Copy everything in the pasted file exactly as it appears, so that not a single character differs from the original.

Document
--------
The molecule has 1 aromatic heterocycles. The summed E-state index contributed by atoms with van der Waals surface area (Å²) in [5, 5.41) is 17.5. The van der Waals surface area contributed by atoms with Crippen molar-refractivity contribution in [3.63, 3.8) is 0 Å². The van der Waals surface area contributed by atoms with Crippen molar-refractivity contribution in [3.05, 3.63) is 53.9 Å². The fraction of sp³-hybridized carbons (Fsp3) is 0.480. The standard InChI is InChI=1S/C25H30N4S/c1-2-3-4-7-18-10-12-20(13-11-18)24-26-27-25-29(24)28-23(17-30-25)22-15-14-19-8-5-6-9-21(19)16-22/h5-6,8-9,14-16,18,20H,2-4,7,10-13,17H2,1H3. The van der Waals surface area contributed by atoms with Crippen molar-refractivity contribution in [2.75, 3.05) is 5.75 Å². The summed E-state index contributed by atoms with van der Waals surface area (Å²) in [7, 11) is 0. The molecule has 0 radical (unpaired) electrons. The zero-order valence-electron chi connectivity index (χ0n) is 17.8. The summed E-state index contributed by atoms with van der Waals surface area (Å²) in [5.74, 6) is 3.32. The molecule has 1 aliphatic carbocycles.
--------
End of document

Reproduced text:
The molecule has 1 aromatic heterocycles. The summed E-state index contributed by atoms with van der Waals surface area (Å²) in [5, 5.41) is 17.5. The van der Waals surface area contributed by atoms with Crippen molar-refractivity contribution in [3.63, 3.8) is 0 Å². The van der Waals surface area contributed by atoms with Crippen molar-refractivity contribution in [3.05, 3.63) is 53.9 Å². The fraction of sp³-hybridized carbons (Fsp3) is 0.480. The standard InChI is InChI=1S/C25H30N4S/c1-2-3-4-7-18-10-12-20(13-11-18)24-26-27-25-29(24)28-23(17-30-25)22-15-14-19-8-5-6-9-21(19)16-22/h5-6,8-9,14-16,18,20H,2-4,7,10-13,17H2,1H3. The van der Waals surface area contributed by atoms with Crippen molar-refractivity contribution in [2.75, 3.05) is 5.75 Å². The summed E-state index contributed by atoms with van der Waals surface area (Å²) in [7, 11) is 0. The molecule has 0 radical (unpaired) electrons. The zero-order valence-electron chi connectivity index (χ0n) is 17.8. The summed E-state index contributed by atoms with van der Waals surface area (Å²) in [5.74, 6) is 3.32. The molecule has 1 aliphatic carbocycles.